U.S. Vehicles with Michelin Tyres?

Discussion in 'Weapons, Technology & Equipment' started by ww2ni, Nov 19, 2018.

  1. ww2ni

    ww2ni Senior Member

    Folks,
    I visited an old factory today which was used during the war by an American Maintenance Company.

    During my visit I spoke with an old man who, as a boy, remembers the Yanks working on lots on large vehicles at the site including changing engines in tanks.

    On looking around I saw a few large tyres marked "Michelin X"

    Sorry if this is a silly question but would these have been used on U.S. Military vehicles during the period?

    Andy
     
  2. Owen

    Owen -- --- -.. MOD

    Did you take photos of the tyres ?
     
  3. Dave55

    Dave55 Very Senior Member Patron

    Related. This page says their US manufacturing shut down in 1930 and didn't start again until 1950


    North America
    Michelin has been a part of the tire industry in the United States since 1907 when it purchased the International Rubber Company in Milltown, New Jersey. Tires and tubes were manufactured there up until 1930 when the Great Depression took its toll on what had become the fourth largest tire manufacturer in the country with 2,000 employees. The Michelin North America as we know it today took form In March of 1950
    .

    About Michelin North America | Michelin US
     
  4. Harry Ree

    Harry Ree Very Senior Member

    The nomenclature of tyres carries the specification and also the year of manufacture although I do not know if the date of manufacture was in use at the time.

    Michelin established a factory in New Jersey in 1907.(Its HQ and factory was at Clermond Ferrand before and during the war.The head of Michelin was a Michelin who refused to collaborate with the Germans and died,I think in Dachau.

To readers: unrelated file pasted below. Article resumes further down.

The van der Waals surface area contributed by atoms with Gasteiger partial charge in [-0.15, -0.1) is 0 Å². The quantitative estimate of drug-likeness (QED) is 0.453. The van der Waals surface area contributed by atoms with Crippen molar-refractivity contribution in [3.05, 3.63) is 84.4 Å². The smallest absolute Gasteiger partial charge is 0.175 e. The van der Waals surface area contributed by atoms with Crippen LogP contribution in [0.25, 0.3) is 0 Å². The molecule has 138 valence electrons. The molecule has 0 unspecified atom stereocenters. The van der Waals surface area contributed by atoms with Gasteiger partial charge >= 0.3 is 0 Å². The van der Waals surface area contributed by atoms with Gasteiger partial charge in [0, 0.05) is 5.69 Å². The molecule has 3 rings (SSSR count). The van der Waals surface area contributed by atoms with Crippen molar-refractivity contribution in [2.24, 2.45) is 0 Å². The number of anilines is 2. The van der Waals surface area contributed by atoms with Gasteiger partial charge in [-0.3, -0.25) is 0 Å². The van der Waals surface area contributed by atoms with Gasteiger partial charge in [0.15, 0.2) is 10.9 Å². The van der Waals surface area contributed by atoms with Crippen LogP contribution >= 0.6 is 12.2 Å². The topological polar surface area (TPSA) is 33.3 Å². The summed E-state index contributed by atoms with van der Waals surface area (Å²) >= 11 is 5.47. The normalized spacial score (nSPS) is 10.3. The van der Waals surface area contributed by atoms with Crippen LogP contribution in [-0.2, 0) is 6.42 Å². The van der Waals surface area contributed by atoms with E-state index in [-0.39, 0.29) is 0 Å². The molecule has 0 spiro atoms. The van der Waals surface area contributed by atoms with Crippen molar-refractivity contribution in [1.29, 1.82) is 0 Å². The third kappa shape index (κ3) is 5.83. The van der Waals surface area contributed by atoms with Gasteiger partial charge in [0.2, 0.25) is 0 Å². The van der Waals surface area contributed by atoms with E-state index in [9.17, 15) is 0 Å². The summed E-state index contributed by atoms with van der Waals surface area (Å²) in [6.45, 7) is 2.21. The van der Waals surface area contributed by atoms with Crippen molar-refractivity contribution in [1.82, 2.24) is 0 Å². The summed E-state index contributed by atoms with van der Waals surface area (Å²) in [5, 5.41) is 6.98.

Just posted as Dave.
     
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  5. von Poop

    von Poop Adaministrator Admin

  6. Dave55

    Dave55 Very Senior Member Patron

  7. ww2ni

    ww2ni Senior Member

    Pictures of tyres attached.
    In one of the buildings are these 2 heavy metal plates which are shown. They appear to date from the same period and may have been used as armour.
     

    Attached Files:

    Dave55 likes this.
  8. ww2 mike

    ww2 mike Junior Member

    many year ago i worked as a tyre fitter and one day while offering a old boy a choice of tyres i am sure when i got to Firestone he looked at me and said , if you saw a abandoned truck in the desert the chances were the firestones had blown out ! it had stuck with him needless to say he did not buy them !
     
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  9. Dave55

    Dave55 Very Senior Member Patron

    Michelins are the best. I've had two bad sets of Firestones over the years.

    Harvey Firestone, Henry Ford and Thomas Edison were good buddies. For years if you bought a new Ford it came with Firestones.

     

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